2014 – January – Seasons bring change in feathers


Gail - Male Kestrel on a stick

Gail – Male Kestrel on a stick

The Cornell Lab of Ornithology identifies several categories of molting behavior. Species including hawks, owls, woodpeckers, hummingbirds, flycatchers and thrushes have one complete molt per year, when they replace all of their feathers. These birds’ appearance is the same year-round. The second category includes birds such as warblers and tanagers that have one complete molt, and one “prenuptial” molt where only body feathers are exchanged. Males in particular don brighter, bolder colors for breeding season. The complete molt takes place after breeding season and before migration. Gambel’s quails fall into this group, although quails only exchange a limited number of body feathers in the early spring prenuptial molt. The final and rarest pattern is for two complete molts per year, for birds that live in areas where their plumage takes a lot of wear and tear. Marsh wrens and bobolinks are among this category of birds that encounter harsh vegetation as they forage.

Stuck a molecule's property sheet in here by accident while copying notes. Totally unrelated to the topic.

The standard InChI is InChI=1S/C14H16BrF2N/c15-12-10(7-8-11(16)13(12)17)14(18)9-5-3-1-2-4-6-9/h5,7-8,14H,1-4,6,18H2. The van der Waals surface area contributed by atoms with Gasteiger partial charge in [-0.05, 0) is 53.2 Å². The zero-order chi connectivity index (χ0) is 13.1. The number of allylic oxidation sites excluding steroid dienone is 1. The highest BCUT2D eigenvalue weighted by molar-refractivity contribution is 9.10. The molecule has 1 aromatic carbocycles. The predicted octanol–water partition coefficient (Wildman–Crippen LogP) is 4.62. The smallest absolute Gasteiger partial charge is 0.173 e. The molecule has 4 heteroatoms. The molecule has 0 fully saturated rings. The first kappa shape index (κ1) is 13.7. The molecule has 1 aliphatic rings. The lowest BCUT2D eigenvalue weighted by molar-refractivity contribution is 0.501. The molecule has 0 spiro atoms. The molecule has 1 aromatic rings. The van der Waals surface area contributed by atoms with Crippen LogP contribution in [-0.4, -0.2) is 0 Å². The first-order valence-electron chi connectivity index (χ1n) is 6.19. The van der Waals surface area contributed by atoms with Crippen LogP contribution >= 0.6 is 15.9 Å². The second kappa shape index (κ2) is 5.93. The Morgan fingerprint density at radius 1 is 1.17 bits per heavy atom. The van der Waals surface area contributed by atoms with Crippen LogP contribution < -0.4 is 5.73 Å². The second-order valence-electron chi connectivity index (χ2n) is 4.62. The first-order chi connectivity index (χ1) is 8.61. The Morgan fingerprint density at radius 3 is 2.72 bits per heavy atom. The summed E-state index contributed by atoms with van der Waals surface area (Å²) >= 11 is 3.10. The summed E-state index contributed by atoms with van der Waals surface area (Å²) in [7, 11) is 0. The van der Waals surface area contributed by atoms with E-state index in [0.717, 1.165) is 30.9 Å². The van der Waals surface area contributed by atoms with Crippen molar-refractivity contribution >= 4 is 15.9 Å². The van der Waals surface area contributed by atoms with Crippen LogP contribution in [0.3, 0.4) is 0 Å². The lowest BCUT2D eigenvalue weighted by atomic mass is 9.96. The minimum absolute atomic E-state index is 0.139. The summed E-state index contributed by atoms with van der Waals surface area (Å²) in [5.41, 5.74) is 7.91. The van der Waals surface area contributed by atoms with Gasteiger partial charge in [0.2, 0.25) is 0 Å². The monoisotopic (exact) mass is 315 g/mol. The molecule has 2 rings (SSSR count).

Young birds are identifiable by their immature feathers. Passerines, or perching birds, hatch naked and grow their first feathers or juvenile plumage in their first few weeks. Non-passerines hatch with a natal down covering their bodies. These downs are replaced by juvenile plumage in what’s termed a postnatal molt. Most passerines come into their adult plumage or definitive plumage around one year of age. Larger birds do not reach plumage maturity for two years or more. Gulls and eagles take the longest, with complex stages of molting and plumage coloration. Gulls generally acquire definitive plumage at four years, and bald eagles at five to six years.

The American kestrel is one of the only birds of prey that exhibits sexual dimorphism, and is unique in that nearly adult-like plumage is attained prior to fledging. Thus the males and females of this species can be identified early on, due to the coloration of their feathers. Kestrels have an incomplete molt in the fall of their first year, but retain feathers in their wings and tail and parts of their bodies until the second and complete molt the following year. By winter of their second year, the young falcons have attained their definitive plumage.

Cornell Lab of Ornithology
Hawks, Eagles, Falcons of North America by Paul A. Johnsgard

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